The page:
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Refactoring state machines (Was a bunch of other stuff...)

From: Leslie Sanford <jabberdabber_at_BiteMeHotmail.com>
Date: Fri, 30 Jun 2006 22:15:31 -0500
Message-ID: <YIidnZ3LWoKEdDjZnZ2dnUVZ_vmdnZ2d@comcast.com>

"Bob Badour" wrote:
> David Barrett-Lennard wrote:
>> Bob Badour wrote:

<snip>

>>>When one uses OO, one naturally tends to have interacting state
>>>machines and to have more of these than when does not use OO. When
>>>one's application is naturally a very large state machine, one can
>>>decompose it into smaller state machines as an abstraction technique
>>>to break it up into human-manageable chunks.
>>
>> Yes, this is both a good characterisation of OO, and of the types of
>> problems it is good at solving.
>>
>>
>>>However, if one were truly abstracting a large state machine like
>>>that, one would tend to want to prove that the aggregate of the
>>>smaller state machines omits no states and introduces no new and
>>>unwanted state transitions etc. Nobody, as far as I know, practices
>>>OO in this way.
>>
>> I try to.
>
> You are the first I have encountered, and I suspect you are from a
> very select few. Does any theory of state machines exist that
> facilitates this task?

This is a good question, and one I've been interested in for a long time. In my experience, OO does not begin with a single state machine modelling an overall application, but rather identifies individual state machines (i.e. objects) and their interactions. Now I have wondered if a more robust approach might be to start with a state machine design of the entire application. Then refactor it into smaller, interacting state machines. I don't know how manageable such an approach would be for a large application, but I'd be curious to try it.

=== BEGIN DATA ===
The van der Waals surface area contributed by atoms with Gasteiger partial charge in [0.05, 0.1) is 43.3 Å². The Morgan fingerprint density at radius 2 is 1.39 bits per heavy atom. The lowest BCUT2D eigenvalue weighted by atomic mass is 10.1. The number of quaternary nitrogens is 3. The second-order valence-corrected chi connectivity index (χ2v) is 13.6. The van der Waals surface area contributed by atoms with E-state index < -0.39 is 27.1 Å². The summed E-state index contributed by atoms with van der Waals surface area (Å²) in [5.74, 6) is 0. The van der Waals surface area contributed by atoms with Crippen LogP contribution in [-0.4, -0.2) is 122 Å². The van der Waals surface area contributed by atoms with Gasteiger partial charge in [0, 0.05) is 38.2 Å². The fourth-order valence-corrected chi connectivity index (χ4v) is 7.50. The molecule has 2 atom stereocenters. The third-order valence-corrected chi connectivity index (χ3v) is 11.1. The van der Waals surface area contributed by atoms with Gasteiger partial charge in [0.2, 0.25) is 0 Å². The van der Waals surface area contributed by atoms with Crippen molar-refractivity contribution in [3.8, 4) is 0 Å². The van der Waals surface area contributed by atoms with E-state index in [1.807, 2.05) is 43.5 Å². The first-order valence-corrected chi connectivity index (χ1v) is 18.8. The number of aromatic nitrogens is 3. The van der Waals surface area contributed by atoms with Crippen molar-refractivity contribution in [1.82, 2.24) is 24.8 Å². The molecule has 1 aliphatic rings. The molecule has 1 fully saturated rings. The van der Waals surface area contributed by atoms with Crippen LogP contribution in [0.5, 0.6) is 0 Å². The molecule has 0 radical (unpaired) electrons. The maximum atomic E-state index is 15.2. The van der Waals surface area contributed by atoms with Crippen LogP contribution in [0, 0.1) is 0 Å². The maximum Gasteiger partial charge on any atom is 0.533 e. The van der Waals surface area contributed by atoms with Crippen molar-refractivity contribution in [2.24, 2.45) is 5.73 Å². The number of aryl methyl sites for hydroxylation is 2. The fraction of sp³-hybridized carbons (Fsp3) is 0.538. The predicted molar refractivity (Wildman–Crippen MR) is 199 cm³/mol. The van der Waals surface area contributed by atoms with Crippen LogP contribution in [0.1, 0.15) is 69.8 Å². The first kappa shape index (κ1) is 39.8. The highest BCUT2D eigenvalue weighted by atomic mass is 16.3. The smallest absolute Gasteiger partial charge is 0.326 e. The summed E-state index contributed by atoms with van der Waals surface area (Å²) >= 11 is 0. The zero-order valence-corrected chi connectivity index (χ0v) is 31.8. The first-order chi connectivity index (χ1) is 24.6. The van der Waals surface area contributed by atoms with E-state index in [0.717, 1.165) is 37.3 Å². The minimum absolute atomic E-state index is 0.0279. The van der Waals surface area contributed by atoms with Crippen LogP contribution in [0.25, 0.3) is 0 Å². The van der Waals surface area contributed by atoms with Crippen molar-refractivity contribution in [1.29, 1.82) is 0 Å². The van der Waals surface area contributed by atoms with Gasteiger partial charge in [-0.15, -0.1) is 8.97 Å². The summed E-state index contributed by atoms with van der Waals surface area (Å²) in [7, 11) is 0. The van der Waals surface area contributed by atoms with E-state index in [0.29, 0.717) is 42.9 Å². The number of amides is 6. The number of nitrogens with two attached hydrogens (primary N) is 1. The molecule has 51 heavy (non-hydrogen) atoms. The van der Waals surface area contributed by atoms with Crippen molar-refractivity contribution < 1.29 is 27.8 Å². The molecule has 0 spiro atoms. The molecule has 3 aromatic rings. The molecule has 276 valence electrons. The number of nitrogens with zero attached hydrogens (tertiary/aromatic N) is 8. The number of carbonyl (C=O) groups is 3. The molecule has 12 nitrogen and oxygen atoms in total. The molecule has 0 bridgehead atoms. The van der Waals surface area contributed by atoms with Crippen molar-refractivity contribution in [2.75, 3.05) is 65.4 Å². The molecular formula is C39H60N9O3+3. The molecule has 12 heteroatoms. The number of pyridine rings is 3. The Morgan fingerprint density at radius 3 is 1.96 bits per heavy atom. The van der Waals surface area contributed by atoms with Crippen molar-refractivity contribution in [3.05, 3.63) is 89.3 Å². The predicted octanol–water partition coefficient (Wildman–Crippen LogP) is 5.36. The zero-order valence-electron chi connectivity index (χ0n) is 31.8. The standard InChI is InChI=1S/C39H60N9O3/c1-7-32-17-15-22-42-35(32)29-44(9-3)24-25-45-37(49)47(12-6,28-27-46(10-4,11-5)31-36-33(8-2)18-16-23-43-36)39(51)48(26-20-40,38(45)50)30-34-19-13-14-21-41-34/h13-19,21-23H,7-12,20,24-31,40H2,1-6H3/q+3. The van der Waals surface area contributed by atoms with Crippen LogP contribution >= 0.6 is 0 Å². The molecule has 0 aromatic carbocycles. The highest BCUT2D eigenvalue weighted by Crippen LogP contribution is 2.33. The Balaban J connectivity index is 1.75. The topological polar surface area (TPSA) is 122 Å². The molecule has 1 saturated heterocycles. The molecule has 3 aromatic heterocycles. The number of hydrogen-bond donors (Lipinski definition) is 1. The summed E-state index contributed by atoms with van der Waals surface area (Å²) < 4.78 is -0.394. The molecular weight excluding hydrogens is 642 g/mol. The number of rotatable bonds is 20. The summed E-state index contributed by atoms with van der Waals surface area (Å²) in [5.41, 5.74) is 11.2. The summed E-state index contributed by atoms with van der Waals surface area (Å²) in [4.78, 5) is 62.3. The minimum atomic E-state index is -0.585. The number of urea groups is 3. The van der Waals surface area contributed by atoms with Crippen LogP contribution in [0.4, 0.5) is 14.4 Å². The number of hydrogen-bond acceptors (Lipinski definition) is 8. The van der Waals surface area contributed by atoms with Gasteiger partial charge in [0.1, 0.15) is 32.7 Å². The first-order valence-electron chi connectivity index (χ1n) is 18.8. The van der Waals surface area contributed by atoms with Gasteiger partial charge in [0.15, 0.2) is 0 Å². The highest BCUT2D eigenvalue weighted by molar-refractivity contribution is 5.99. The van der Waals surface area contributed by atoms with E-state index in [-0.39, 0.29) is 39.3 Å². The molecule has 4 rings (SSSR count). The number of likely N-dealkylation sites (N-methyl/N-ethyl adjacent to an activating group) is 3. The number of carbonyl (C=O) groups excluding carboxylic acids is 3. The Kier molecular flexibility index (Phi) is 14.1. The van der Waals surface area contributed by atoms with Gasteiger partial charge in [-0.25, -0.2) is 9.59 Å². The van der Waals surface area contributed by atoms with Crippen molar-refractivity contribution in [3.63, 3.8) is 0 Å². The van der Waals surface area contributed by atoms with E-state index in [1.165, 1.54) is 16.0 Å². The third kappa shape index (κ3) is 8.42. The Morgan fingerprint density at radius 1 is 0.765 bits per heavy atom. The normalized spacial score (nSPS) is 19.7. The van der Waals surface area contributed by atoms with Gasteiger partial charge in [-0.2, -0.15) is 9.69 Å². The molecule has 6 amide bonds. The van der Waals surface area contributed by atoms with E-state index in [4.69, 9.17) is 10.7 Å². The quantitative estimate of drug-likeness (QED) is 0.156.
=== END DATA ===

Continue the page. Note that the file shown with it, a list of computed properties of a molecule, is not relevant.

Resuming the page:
The question I have is how does one refactor a large state machines into smaller ones?

I don't have a lot of experience attempting this. The few times I've tried it, I've found it to be less than intuitive. I guess one could begin by identifying clusters of states that are connected via transitions. Factor these clusters out into their own state machines. Using hierarchical state machines, one could take the substates of a superstate and factor them out as a small state machine in and of themselves.

An interesting exercise might be to take David Harel's state machine model of a Citizens quartz watch and factor it into a set of smaller state machines.

http://www.quantum-leaps.com/resources/Harel87.pdf

One key point, though: A state machine can only be in one state at a time (orthagonal states notwithstanding). If we split a single state machine into two state machines, this implies that only one of these state machines will be active at a time. In splitting our state machine in two, we severed one or more of the transitions that connected the two groups of states. Instead of theses transitions, one of the smaller state machines reach a final state, sending an event to the other state machine, which then enters its initial state and begins its life. The resulting behavior should be exactly the same.

I probably didn't express this very clearly, and I'm mainly thinking out loud here. I'd be interested in hearing what others with more experience would have to say. Received on Fri Jun 30 2006 - 22:15:31 CDT

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